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In a Pandemic, Medical Office Properties Are Still Seen as a Safe Play

The medical office market appears to be a clear winner in a U.S. commercial real estate environment made murky by the coronavirus-generated economic nosedive.

“Generally, if you own a medical office building, you know that you’re going to probably survive the storm. I think [the medical office sector] is going to survive a storm stronger than most other asset classes,” says Fahri Ozturk, first vice president with commercial real estate services company Marcus & Millichap.

Among 18 commercial real estate sectors, medical office presents the lowest level of risk in a COVID-19 recession, according to a report released March 26 by Green Street Advisors LLC, a real estate research and advisory firm based in Newport Beach, Calif.

Simply put, the medical office market is recession-resilient, according to Chris Bodnar, vice chairman and co-head of health care capital markets at commercial real estate services company CBRE.

“It is a niche market, with significant demand by investors and with limited supply,” Bodnar says. “This supply-demand imbalance, combined with a very disciplined development market, will continue to provide stability … .”

A December 2019 report from CBRE indicated that demographic trends—namely an aging population—and shifts in the health care industry would support long-term demand for medical office space.

Through mid-2019, the U.S. medical office vacancy rate remained at 10.3 percent—its lowest level during the most recent economic expansion—and average asking rents stayed near record levels, the CBRE report noted. U.S. institutional investors, foreign investors and REITs have fueled demand for medical office properties.

One of the investors that continues to be sold on the prospects for the medical office sector is Harrison Street Real Estate Capital LLC, a Chicago-based investment management firm.

In late March 2020, well into the coronavirus crisis, Harrison Street bought The Woodlands Cancer Center, a class-A, 208,000-sq.-ft. medical office building in suburban Houston that’s fully occupied by the University of Texas MD Anderson Cancer Center.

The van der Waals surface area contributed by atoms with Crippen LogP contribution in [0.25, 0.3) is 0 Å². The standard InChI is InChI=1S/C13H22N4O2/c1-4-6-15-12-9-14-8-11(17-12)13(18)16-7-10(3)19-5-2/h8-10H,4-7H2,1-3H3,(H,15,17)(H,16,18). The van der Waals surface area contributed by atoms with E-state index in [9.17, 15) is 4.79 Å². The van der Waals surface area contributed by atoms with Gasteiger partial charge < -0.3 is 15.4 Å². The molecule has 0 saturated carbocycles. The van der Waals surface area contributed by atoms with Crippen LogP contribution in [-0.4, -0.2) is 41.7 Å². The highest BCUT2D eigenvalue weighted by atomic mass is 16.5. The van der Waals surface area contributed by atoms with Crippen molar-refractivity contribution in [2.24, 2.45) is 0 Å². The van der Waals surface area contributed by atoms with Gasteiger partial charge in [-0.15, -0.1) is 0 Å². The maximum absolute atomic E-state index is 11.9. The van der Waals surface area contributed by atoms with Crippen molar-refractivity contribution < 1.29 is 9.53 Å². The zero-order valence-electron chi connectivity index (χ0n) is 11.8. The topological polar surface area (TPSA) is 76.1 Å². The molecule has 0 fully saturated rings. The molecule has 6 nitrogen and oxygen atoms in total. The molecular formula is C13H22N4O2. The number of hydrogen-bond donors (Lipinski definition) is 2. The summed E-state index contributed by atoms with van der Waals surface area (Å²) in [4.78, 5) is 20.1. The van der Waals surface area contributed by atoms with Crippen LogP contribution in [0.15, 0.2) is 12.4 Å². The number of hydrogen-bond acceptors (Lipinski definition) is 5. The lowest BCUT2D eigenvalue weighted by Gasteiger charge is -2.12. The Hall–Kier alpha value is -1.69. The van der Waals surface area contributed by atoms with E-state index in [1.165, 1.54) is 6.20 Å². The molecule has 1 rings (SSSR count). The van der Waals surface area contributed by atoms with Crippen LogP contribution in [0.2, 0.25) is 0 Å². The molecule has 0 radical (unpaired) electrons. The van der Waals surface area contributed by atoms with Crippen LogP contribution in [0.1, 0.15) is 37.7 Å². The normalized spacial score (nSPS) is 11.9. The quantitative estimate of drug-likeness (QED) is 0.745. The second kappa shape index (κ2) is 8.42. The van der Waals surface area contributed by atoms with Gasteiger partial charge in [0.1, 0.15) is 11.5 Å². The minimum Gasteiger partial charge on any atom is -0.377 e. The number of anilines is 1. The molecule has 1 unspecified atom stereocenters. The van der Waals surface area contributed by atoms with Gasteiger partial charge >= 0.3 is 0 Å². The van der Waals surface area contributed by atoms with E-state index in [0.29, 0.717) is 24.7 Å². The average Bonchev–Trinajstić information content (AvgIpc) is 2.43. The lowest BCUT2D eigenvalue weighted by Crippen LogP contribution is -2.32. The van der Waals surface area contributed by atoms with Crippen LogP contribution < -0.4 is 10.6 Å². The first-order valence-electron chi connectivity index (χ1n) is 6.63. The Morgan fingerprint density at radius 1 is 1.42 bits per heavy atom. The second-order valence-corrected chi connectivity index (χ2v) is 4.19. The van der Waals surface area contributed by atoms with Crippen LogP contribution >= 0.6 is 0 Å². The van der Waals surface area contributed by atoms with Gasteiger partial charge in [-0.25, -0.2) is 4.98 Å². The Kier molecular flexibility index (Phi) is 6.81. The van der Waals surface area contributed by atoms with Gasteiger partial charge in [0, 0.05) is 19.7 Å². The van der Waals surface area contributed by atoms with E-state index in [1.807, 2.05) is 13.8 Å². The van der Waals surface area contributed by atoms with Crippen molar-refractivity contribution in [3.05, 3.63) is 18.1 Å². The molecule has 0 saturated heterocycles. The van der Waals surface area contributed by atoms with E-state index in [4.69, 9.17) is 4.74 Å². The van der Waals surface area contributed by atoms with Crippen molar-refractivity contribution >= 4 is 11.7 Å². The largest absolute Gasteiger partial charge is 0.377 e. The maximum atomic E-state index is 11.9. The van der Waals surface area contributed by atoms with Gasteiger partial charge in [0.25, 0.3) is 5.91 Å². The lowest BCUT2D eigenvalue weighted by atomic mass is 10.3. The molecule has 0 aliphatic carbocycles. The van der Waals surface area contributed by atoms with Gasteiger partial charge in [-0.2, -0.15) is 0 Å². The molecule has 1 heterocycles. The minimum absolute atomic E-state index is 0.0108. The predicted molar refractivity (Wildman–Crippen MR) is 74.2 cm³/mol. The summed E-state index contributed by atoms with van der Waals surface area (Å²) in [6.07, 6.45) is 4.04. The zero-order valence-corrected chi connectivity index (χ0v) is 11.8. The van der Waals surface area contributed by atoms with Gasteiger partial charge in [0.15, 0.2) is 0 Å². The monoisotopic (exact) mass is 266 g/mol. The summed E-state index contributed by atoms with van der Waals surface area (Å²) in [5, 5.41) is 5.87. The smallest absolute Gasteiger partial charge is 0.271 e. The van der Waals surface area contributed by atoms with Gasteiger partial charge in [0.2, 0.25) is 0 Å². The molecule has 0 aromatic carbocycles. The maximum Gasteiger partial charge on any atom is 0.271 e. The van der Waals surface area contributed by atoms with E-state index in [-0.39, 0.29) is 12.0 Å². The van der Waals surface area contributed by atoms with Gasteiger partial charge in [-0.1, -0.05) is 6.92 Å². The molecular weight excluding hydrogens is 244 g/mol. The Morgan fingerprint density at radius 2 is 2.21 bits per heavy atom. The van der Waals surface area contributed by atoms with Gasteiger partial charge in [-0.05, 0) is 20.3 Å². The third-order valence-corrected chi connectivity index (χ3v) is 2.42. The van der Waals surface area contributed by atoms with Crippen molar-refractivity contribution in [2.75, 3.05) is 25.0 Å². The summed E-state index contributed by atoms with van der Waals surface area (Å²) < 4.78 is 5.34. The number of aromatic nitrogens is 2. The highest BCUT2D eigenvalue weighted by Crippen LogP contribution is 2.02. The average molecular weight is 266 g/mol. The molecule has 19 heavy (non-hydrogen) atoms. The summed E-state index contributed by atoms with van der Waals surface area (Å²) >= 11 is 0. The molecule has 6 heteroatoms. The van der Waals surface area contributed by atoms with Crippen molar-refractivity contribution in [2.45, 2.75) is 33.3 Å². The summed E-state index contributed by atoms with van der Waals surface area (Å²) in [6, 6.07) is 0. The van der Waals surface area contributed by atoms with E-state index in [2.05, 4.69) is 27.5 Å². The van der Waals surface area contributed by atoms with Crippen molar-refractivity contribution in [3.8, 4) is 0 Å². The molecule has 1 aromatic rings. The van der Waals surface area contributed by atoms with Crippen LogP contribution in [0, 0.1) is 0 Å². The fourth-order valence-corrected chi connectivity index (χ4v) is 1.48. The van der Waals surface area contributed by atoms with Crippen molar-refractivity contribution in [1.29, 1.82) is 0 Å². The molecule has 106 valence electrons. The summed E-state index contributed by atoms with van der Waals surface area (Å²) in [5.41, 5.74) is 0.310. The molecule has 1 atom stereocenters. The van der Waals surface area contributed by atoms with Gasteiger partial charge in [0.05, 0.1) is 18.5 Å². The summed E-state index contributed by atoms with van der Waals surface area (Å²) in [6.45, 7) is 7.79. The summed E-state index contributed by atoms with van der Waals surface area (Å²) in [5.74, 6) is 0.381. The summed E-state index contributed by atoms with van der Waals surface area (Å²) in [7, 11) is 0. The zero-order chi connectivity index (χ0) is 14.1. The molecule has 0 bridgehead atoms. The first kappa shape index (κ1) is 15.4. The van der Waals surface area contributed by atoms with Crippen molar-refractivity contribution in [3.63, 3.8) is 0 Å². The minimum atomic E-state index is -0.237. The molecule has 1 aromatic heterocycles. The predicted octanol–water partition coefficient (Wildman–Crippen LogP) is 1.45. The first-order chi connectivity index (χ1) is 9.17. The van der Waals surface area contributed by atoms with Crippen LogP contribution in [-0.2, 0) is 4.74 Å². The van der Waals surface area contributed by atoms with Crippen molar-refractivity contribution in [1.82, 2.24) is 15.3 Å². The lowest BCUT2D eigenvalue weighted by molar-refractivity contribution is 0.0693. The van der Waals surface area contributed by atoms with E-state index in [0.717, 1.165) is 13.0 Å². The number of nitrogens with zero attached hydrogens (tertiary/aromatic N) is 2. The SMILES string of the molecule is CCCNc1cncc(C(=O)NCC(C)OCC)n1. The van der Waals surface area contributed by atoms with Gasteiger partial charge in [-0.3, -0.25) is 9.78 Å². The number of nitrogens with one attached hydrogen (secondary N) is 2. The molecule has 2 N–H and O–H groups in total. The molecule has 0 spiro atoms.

The coronavirus-propelled economic downturn hasn’t dampened Harris Street’s enthusiasm for medical office properties. Christopher Merrill, co-founder, chairman and CEO of Harrison Street, says his firm will continue to be an active investor in medical office assets. Since its founding in 2005, Harrison Street has invested nearly $6 billion in the sector, representing 16 million sq. ft. across more than 250 properties.

“As essential service providers, many medical office facilities continue operating without disruption, regardless of the environment,” Merrill says.

Those essential services include imaging, laboratory testing, diagnostic services, cancer and disease treatment, emergency care and outpatient surgery.

Harrison Street isn’t the only investor forging ahead with medical office purchases in this uncertain economic climate.

In late March 2020, JLL Capital Markets announced it had wrapped up the $20 million sale of Bella Terra Medical Plaza, a 59,354-sq.-ft. medical office building in Huntington Beach, Calif. The buyer was Manhattan Beach, Calif.-based Manhattan Real Estate Holdings Inc.; the seller was Los Angeles-based Vibe Inc. The class-A asset is about 90 percent leased to a number of medical tenants.

One key aspect that makes medical office properties appealing to investors like Harris Street and Manhattan Real Estate Holdings is this: Many tenants stay put for 20 to 30 years, according to Marcus & Millichap’s Ozturk. Medical office tenants often don’t want to move because patients have become familiar with the office locations, he says.

In the short term, though, the medical office market might face trouble, as some offices have temporarily shut down during the coronavirus pandemic and might struggle to pay rent, Ozturk says.

But patient traffic at medical offices will bounce back, driven by overall growth in health care spending and the ongoing trend of medical procedures being performed at outpatient facilities rather than hospitals, according to Britton Costa, senior director of credit ratings agency Fitch Ratings Inc.

“We’re interested to see whether this time is the catalyst for greater adoption of telemedicine for certain specialties as regulatory barriers are removed and patients are more willing to try it, given the lack of alternatives,” Costa says.

Amid the coronavirus crisis, some real estate investors are ratcheting down their activity in hard-hit sectors like retail and lodging. But CBRE’s Bodnar says most of his deals for medical office properties are going ahead despite challenges with coordinating tours and arranging third-party inspections.

“Given the current market environment, investors are looking to invest more in defensive industries like medical office,” Bodnar says. “The current market environment has put a spotlight on the need for health care facilities and the demand for services by patients.”

As such, Bodnar foresees a positive future for the medical office sector.

“There will always be a need for medical office buildings, and technology will have a bigger impact on where these facilities are to be built and how they will be designed in the future,” he says.


Source:  NREI

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